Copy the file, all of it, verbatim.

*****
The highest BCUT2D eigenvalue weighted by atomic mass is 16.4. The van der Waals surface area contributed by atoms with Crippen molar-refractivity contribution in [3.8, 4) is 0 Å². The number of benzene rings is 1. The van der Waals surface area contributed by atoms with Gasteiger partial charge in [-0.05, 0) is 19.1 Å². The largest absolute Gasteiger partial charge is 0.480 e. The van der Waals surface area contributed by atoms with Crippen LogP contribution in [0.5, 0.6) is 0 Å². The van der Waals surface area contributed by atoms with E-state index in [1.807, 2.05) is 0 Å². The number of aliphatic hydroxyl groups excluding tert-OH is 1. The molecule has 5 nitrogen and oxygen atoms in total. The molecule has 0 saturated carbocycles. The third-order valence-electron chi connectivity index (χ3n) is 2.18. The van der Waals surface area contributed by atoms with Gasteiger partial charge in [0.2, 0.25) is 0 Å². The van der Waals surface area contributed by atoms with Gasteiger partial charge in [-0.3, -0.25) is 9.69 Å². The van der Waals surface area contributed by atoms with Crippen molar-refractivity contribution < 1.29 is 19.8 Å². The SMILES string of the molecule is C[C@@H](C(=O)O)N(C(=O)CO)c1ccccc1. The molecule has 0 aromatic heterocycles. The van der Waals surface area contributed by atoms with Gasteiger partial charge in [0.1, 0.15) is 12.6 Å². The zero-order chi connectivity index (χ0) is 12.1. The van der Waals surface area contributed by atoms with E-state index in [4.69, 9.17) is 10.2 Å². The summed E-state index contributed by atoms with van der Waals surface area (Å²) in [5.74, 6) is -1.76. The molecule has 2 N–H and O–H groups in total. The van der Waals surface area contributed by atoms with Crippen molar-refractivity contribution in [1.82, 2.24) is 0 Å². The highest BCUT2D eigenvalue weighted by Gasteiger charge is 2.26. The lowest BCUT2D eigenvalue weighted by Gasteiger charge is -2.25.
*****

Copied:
The highest BCUT2D eigenvalue weighted by atomic mass is 16.4. The van der Waals surface area contributed by atoms with Crippen molar-refractivity contribution in [3.8, 4) is 0 Å². The number of benzene rings is 1. The van der Waals surface area contributed by atoms with Gasteiger partial charge in [-0.05, 0) is 19.1 Å². The largest absolute Gasteiger partial charge is 0.480 e. The van der Waals surface area contributed by atoms with Crippen LogP contribution in [0.5, 0.6) is 0 Å². The van der Waals surface area contributed by atoms with E-state index in [1.807, 2.05) is 0 Å². The number of aliphatic hydroxyl groups excluding tert-OH is 1. The molecule has 5 nitrogen and oxygen atoms in total. The molecule has 0 saturated carbocycles. The third-order valence-electron chi connectivity index (χ3n) is 2.18. The van der Waals surface area contributed by atoms with Gasteiger partial charge in [0.2, 0.25) is 0 Å². The van der Waals surface area contributed by atoms with Gasteiger partial charge in [-0.3, -0.25) is 9.69 Å². The van der Waals surface area contributed by atoms with Crippen molar-refractivity contribution < 1.29 is 19.8 Å². The SMILES string of the molecule is C[C@@H](C(=O)O)N(C(=O)CO)c1ccccc1. The molecule has 0 aromatic heterocycles. The van der Waals surface area contributed by atoms with Gasteiger partial charge in [0.1, 0.15) is 12.6 Å². The zero-order chi connectivity index (χ0) is 12.1. The van der Waals surface area contributed by atoms with E-state index in [4.69, 9.17) is 10.2 Å². The summed E-state index contributed by atoms with van der Waals surface area (Å²) in [5.74, 6) is -1.76. The molecule has 2 N–H and O–H groups in total. The van der Waals surface area contributed by atoms with Crippen molar-refractivity contribution in [1.82, 2.24) is 0 Å². The highest BCUT2D eigenvalue weighted by Gasteiger charge is 2.26. The lowest BCUT2D eigenvalue weighted by Gasteiger charge is -2.25.